1. The first two messages point out that a procedure is referencing the column ColdRoomSensorNumber with schemabinding. The reason it’s using schemabinding is because it’s a natively compiled stored procedure. And that tells me that the table Warehouse.ColdRoomTemperatures is an In-Memory table. That’s not all. I noticed another wrinkle. The procedure takes a table-valued parameter whose table type contains a column called ColdRoomSensorLabel. We’re going to have to replace that too. Ugh. Part of me wanted to look for another example.

  2. The last message tells me that the table is a system versioned table. So there’s a corresponding archive table where history is maintained. That has to be dealt with too. Luckily Microsoft has a great article on Changing the Schema of a System-Versioned Temporal Table.

  3. One last thing to worry about is a index on ColdRoomSensorNumber. That should be replaced with an index on ColdRoomSensorLabel. SSDT didn’t warn me about that because apparently, it can deal with that pretty nicely.

I’m glad that Michael went with a more complex example—it’s easy to tell this story with a simple procedure versioning, but in seeing a larger change, you can see the rhythm in the process—it’s all the same pattern of steps over and over.

Expanding LVM Drives

David Klee shows how to expand an LVM drive on Linux:

Next in our SQL Server on Linux series is one important question. On Windows, if you’re about to run out of space, you get your VM admin / storage admin to expand one or more of your drives, and you go to Disk Management and expand the drive with no downtime. How do we accomplish this same task on Linux?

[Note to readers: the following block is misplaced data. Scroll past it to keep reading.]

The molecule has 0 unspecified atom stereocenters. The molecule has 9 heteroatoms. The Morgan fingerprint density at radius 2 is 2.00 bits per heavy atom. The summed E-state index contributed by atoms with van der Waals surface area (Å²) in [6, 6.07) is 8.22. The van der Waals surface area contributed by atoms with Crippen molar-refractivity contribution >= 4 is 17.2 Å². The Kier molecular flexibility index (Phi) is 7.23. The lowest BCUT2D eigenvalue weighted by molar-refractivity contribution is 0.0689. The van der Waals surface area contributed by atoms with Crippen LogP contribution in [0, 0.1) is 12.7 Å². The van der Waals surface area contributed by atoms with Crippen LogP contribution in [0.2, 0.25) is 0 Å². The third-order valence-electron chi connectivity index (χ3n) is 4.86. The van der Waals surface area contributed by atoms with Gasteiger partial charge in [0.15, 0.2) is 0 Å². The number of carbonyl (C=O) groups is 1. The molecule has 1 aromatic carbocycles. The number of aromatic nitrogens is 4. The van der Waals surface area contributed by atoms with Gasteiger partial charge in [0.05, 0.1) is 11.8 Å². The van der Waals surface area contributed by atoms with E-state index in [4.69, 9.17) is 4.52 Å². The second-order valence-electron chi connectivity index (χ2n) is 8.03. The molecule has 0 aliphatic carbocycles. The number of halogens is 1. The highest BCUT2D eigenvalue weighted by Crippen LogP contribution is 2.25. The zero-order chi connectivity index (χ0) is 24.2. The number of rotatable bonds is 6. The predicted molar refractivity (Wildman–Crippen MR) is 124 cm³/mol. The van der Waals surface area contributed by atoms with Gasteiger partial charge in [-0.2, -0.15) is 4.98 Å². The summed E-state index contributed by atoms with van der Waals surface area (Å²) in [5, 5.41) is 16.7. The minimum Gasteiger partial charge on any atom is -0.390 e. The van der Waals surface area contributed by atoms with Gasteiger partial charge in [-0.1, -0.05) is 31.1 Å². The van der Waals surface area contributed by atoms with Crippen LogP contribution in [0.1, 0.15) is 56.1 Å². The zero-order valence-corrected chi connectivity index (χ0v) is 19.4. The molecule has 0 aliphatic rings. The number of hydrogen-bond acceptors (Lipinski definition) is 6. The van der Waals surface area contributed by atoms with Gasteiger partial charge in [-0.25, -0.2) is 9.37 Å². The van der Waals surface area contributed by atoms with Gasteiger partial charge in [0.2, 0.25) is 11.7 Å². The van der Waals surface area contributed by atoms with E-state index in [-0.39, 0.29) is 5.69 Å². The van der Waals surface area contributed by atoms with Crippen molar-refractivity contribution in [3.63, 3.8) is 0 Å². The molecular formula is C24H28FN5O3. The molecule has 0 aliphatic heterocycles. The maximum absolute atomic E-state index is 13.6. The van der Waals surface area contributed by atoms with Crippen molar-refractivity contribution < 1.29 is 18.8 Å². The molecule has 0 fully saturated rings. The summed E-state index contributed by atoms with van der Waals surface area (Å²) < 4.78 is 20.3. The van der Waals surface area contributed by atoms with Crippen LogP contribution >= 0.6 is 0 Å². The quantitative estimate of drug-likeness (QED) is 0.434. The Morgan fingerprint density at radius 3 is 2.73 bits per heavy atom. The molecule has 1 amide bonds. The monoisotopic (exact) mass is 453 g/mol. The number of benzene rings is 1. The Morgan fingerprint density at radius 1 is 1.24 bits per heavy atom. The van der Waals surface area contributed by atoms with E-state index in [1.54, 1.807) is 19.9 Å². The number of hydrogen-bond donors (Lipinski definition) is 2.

First, SSH into your VM. Get your appropriate system engineer to expand the drive that needs to be expanded. You won’t be able to see it at first in Linux because, just like in Windows, it’ll need to rescan the storage to ‘see’ the extra space. Sometimes Windows does it automatically, and sometimes you have to initiate it manually. In Linux it only does this on system startup.

Let’s grow our data drive from 250GB to 300GB first.

Click through to see how to do that.

Measuring Progress With Power BI

Stacia Varga shows how to use Power BI to simplify data analysis, using the example of New Year’s resolution goals:

First, the actual data represents the accumulation of data by day from the beginning of the year, whereas the target data represents the final tally at the end of a defined period. Each goal has a different frequency: daily, quarterly, and weekly. Currently, the comparison between actual and target data makes it appear that I’m falling way short of my goals. However, even if I were making solid progress on my goals on a daily basis, the comparison of the two values will never meet until the end of the defined period for any given goal. I need a way to prorate the target data so that I can more reasonably measure my progress.

Second, displaying the actual and target values in a table requires me to do mental math to determine how close (or not) I am to achieving my goals. Now, I’m pretty good at mental math, but a better way to see progress is to use data visualizations. I’m sure you’ve heard the saying… A picture is worth a thousand words.

This is a great post if you’re interested in getting started with Power BI.

Row Goals In SQL Server 2017

Erik Darling points out a new bonus when you upgrade to SQL Server 2017 CU3:

Don’t go looking in SSMS just yet. If you get an actual or estimated plan from a query in SSMS, it’s not in the XML.

However, If you get them from the plan cache later, you can see them in the XML.

According to People Much Smarter Than Me®, SSMS strips out XML that it doesn’t recognize, so we’ll have to wait for the next version to drop before we can access it easily.

Erik also has links to get more information.